Marathon training: Nutrition essentials

Written by Jackie Dikos, RD, CSSD on 8/8/2014 6:30:00 AM

Jackie Dikos is a registered dietitian and a certified specialist in sports dietetics.

Jackie Dikos, Community Sports MedicineIt's officially training season for the Indianapolis Monumental Marathon and many Hoosiers are lacing up their running shoes. A key component in marathon and half-marathon training is nutrition.

Fueling your body for endurance is essential during training. Here is some advice:

Eat carbohydrates.
Your body turns carbohydrates into glucose which gives you energy and fuels long, demanding training sessions. Carbohydrates are an essential part of a good endurance diet. Try to include a source of quality carbohydrates with each meal and snack. Oatmeal, whole grains and brown rice are a few examples.

Limit fat excesses.
Meals that are high fat content, like wings, an 8 oz. steak, and creamy pasta sauce take a long time to digest and can contribute to gastrointestinal issues. These meals can also rob a carbohydrate-rich appetite. Instead of eating one large meal that's high in fat, spread out small amounts of healthy fat choices (nuts, avocado, salmon, and olive oil) throughout the day.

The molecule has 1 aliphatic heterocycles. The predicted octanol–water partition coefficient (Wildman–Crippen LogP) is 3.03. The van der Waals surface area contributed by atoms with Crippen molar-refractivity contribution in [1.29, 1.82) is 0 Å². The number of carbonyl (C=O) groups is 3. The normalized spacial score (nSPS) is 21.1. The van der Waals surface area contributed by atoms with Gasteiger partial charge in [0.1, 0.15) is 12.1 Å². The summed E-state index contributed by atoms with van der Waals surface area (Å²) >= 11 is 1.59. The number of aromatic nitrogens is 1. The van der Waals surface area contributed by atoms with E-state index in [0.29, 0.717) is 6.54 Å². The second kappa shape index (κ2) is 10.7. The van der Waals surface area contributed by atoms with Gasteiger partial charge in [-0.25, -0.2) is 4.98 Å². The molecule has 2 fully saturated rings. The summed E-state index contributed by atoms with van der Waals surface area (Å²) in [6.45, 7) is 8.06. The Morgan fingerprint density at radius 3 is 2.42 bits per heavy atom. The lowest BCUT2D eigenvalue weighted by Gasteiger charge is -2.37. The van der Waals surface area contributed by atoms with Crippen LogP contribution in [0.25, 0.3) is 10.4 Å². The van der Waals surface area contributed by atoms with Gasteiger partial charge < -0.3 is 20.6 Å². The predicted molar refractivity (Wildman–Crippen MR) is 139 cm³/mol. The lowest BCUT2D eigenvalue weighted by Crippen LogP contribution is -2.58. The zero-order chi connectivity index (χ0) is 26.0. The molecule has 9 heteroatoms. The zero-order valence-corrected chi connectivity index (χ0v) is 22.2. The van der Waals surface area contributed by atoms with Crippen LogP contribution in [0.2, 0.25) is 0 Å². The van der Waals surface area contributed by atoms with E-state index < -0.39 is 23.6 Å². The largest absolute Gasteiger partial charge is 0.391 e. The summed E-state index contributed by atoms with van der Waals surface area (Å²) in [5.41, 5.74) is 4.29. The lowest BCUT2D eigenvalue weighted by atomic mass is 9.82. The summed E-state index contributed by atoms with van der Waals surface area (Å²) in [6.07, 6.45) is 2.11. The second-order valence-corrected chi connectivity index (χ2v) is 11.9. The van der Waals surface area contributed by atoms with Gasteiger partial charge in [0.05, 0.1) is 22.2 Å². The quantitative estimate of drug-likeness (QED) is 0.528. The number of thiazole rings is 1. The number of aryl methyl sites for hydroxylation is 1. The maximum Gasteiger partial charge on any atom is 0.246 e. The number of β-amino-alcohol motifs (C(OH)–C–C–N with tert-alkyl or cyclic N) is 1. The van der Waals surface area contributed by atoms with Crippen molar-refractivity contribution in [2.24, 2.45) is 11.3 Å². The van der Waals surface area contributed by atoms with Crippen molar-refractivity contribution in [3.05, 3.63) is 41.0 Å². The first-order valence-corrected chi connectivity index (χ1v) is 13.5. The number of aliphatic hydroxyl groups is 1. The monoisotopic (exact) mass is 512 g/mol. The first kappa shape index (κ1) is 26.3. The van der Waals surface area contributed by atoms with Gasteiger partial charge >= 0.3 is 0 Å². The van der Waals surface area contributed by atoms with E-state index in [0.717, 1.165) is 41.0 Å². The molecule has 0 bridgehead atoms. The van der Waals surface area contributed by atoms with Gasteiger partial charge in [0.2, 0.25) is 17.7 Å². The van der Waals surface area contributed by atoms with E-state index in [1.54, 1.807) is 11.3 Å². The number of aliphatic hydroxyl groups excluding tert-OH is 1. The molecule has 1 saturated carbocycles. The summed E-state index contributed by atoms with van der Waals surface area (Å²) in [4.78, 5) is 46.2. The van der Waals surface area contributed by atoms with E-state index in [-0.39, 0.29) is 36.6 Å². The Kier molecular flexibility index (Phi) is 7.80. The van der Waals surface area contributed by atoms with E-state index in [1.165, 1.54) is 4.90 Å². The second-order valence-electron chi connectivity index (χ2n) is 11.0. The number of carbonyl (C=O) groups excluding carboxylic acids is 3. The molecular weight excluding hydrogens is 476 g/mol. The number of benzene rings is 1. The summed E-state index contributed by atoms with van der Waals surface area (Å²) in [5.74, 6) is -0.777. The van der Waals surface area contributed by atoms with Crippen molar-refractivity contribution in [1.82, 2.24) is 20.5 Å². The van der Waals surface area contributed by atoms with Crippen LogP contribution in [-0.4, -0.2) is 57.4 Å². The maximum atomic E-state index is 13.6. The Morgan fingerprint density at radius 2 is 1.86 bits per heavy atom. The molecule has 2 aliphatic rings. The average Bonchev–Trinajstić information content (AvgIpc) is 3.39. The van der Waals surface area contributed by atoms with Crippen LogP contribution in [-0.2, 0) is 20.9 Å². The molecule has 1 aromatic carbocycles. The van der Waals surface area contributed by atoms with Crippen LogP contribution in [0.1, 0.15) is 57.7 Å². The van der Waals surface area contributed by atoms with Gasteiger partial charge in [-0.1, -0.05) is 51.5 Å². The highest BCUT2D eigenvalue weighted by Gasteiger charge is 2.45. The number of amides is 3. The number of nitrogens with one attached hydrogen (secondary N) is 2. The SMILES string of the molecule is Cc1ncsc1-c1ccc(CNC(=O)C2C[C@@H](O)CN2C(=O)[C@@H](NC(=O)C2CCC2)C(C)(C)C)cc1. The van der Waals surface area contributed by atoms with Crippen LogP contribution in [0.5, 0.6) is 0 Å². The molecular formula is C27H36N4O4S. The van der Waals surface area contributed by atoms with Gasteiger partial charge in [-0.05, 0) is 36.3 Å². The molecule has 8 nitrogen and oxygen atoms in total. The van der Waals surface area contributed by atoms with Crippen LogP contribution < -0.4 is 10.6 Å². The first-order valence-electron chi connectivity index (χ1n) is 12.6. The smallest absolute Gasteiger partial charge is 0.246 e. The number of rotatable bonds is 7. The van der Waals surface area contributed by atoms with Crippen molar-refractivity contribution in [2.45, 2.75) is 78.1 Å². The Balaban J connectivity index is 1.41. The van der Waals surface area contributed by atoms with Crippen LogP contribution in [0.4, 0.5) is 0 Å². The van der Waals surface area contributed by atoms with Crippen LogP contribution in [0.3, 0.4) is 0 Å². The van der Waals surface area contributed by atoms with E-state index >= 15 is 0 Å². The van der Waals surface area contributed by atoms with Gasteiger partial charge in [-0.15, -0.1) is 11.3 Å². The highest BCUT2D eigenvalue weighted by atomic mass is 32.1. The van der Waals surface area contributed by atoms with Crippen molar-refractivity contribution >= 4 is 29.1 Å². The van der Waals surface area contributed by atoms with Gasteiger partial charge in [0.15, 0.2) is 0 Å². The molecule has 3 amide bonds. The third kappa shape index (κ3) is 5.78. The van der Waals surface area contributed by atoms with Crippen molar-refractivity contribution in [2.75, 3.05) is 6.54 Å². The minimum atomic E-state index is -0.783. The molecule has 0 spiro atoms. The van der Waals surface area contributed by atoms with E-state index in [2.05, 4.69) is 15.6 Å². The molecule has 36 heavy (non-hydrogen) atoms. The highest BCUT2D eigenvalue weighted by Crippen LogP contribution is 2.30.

Include lean protein.
Lean proteins such as chicken, fish, Greek yogurt, eggs, lean beef, and cottage cheese support tissue growth and repair, as well as healthy immune function. It’s important to include lean protein in your meals, but avoid letting protein dominate a good training diet.

Color observant hydration.
It's important to be drinking at least 64 oz. of water per day. Observing the color of your urine is one of the best ways to assess hydration status. Light colored urine throughout the day and at the start of a training session is a sign of proper hydration. You need to be drinking more water if urine is dark yellow in color.

Testing one, two, three.
It’s important to see how your body handles fuel before and during a run. Begin trying out pre- and post-race meals. In addition, test eating various fuel sources such as gels, sports drink, and jelly beans during runs that last longer than 60 to 90 minutes. See what makes you feel good and what makes you feel sluggish. Practice makes perfect!

We'll get you to the finish line.

Whether it's training advice, nutrition tips or injury treatment, Community Sports Medicine has experts to help from the start of your training to the very end. Stop by our walk-in clinics or call 317-497-6024 to meet with an expert.

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